What does the Colorado River shortage mean for ... my pocketbook?
Leading up to the expected Colorado River shortage declaration in August, the Kyl Center for Water Policy at Morrison Institute will be posting information about what the shortage will mean for Arizona communities. This is part four. The rest of the series is available here.
The cost of water will very likely increase.
- Your water bill comes from your local water utility. Most water utility costs are related to infrastructure — water mains, pumps, tanks, treatment plants, and meters, for example — but the cost of wholesale water supplies is also significant.
- The Central Arizona Project delivers Colorado River water on a wholesale basis to some, but not all water utilities in Central Arizona. The cost of these deliveries is passed on to customers.
- The cost of wholesale Colorado River water delivered through the Central Arizona Project will increase due to shortages.
- Different water utilities depend on wholesale supplies from the Central Arizona Project to varying degrees. Those that are more dependent will experience cost increases that are relatively higher.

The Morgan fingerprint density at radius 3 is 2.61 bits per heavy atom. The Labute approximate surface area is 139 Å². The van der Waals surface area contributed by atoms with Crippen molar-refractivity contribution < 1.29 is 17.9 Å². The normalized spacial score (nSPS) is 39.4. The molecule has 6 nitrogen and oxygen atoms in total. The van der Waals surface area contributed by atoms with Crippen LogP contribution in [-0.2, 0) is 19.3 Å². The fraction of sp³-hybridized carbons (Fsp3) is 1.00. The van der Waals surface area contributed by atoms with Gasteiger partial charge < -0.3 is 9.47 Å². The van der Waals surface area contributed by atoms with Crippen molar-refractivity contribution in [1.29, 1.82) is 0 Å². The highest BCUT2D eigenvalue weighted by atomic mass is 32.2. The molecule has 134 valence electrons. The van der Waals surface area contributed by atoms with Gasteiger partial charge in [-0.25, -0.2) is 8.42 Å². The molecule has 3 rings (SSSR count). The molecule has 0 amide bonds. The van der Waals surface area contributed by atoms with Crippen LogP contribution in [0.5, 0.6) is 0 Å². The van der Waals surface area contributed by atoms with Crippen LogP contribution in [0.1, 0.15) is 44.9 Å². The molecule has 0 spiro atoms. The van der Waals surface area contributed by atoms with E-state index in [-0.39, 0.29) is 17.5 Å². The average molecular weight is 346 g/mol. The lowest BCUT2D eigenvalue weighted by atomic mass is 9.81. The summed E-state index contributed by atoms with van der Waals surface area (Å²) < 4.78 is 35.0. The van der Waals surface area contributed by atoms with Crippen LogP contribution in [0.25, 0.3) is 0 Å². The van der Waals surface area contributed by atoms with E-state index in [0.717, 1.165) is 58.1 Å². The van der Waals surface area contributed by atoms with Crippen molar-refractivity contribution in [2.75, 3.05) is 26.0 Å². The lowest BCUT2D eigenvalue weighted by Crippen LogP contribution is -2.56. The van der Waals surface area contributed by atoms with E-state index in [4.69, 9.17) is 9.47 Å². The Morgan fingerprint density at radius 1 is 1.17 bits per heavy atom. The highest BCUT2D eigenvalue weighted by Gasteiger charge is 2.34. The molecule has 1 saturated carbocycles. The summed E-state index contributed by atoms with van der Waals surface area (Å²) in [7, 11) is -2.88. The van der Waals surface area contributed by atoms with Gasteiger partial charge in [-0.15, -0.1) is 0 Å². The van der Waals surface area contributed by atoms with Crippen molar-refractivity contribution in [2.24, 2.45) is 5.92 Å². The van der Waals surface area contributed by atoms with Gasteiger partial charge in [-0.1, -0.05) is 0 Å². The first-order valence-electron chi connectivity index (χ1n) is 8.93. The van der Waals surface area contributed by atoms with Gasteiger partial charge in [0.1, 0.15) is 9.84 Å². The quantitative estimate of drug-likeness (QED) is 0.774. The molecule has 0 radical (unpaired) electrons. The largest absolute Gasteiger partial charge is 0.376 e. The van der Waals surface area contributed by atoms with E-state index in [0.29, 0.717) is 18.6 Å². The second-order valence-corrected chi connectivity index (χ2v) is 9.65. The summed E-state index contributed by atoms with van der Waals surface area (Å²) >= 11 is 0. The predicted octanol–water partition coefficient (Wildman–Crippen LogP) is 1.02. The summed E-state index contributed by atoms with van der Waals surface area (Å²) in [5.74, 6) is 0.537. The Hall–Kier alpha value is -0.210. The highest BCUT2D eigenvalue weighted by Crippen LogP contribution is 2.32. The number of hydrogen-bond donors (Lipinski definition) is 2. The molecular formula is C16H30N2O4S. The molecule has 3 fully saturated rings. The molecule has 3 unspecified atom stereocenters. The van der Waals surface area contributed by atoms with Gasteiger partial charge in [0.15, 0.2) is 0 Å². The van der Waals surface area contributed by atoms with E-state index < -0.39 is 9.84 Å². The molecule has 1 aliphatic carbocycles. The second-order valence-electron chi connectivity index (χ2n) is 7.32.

- Many water utilities have access to alternative supplies — groundwater, reclaimed water, and Salt and Verde River water, for example — but alternative supplies and the infrastructure necessary to deliver them may be more expensive, and increased costs will be passed on to customers.
- Your property tax bill may increase if you live in a subdivision that is a member of the Central Arizona Groundwater Replenishment District (also called CAGRD; check your property tax records or the Arizona Water Blueprint) because the district partially relies on Colorado River water to replenish groundwater pumped for its members and may need to acquire more expensive replenishment supplies.
Check out the links below for more information:
Community Water Systems Web Map — Identify water providers in your area and view contact information, service areas, wells, annual reports, and system water plans
Arizona Water And Wastewater Rates Dashboard
How CAP planned rate stabilization funds — How a shortage would impact water rates